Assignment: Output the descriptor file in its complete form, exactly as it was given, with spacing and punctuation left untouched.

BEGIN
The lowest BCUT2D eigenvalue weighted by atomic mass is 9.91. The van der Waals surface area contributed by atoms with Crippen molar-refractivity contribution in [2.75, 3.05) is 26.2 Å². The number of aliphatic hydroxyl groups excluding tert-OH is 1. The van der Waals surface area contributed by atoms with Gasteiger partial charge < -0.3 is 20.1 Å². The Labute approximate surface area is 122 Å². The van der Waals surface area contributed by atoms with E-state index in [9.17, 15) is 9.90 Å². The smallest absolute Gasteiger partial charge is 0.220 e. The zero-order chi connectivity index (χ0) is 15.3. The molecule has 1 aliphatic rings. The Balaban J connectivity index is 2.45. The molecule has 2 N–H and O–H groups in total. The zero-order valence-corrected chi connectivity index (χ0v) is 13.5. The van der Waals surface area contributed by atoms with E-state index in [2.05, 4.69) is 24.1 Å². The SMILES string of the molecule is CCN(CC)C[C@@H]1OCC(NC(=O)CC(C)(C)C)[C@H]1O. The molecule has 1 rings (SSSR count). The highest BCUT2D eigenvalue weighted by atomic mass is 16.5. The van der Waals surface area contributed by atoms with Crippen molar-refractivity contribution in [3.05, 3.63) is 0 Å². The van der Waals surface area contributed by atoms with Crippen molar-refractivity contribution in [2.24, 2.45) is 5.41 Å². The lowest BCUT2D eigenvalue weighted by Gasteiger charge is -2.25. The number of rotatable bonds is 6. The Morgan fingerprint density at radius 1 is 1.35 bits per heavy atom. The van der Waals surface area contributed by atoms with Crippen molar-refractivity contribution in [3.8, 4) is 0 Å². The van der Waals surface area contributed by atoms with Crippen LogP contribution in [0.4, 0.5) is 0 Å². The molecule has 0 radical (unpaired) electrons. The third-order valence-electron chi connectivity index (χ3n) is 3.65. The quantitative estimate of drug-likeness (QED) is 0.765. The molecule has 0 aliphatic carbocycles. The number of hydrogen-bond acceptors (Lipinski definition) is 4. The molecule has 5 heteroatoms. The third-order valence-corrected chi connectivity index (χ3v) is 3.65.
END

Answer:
The lowest BCUT2D eigenvalue weighted by atomic mass is 9.91. The van der Waals surface area contributed by atoms with Crippen molar-refractivity contribution in [2.75, 3.05) is 26.2 Å². The number of aliphatic hydroxyl groups excluding tert-OH is 1. The van der Waals surface area contributed by atoms with Gasteiger partial charge < -0.3 is 20.1 Å². The Labute approximate surface area is 122 Å². The van der Waals surface area contributed by atoms with E-state index in [9.17, 15) is 9.90 Å². The smallest absolute Gasteiger partial charge is 0.220 e. The zero-order chi connectivity index (χ0) is 15.3. The molecule has 1 aliphatic rings. The Balaban J connectivity index is 2.45. The molecule has 2 N–H and O–H groups in total. The zero-order valence-corrected chi connectivity index (χ0v) is 13.5. The van der Waals surface area contributed by atoms with E-state index in [2.05, 4.69) is 24.1 Å². The SMILES string of the molecule is CCN(CC)C[C@@H]1OCC(NC(=O)CC(C)(C)C)[C@H]1O. The molecule has 1 rings (SSSR count). The highest BCUT2D eigenvalue weighted by atomic mass is 16.5. The van der Waals surface area contributed by atoms with Crippen molar-refractivity contribution in [3.05, 3.63) is 0 Å². The van der Waals surface area contributed by atoms with Crippen molar-refractivity contribution in [2.24, 2.45) is 5.41 Å². The lowest BCUT2D eigenvalue weighted by Gasteiger charge is -2.25. The number of rotatable bonds is 6. The Morgan fingerprint density at radius 1 is 1.35 bits per heavy atom. The van der Waals surface area contributed by atoms with Crippen molar-refractivity contribution in [3.8, 4) is 0 Å². The van der Waals surface area contributed by atoms with Crippen LogP contribution in [0.4, 0.5) is 0 Å². The molecule has 0 radical (unpaired) electrons. The third-order valence-electron chi connectivity index (χ3n) is 3.65. The quantitative estimate of drug-likeness (QED) is 0.765. The molecule has 0 aliphatic carbocycles. The number of hydrogen-bond acceptors (Lipinski definition) is 4. The molecule has 5 heteroatoms. The third-order valence-corrected chi connectivity index (χ3v) is 3.65.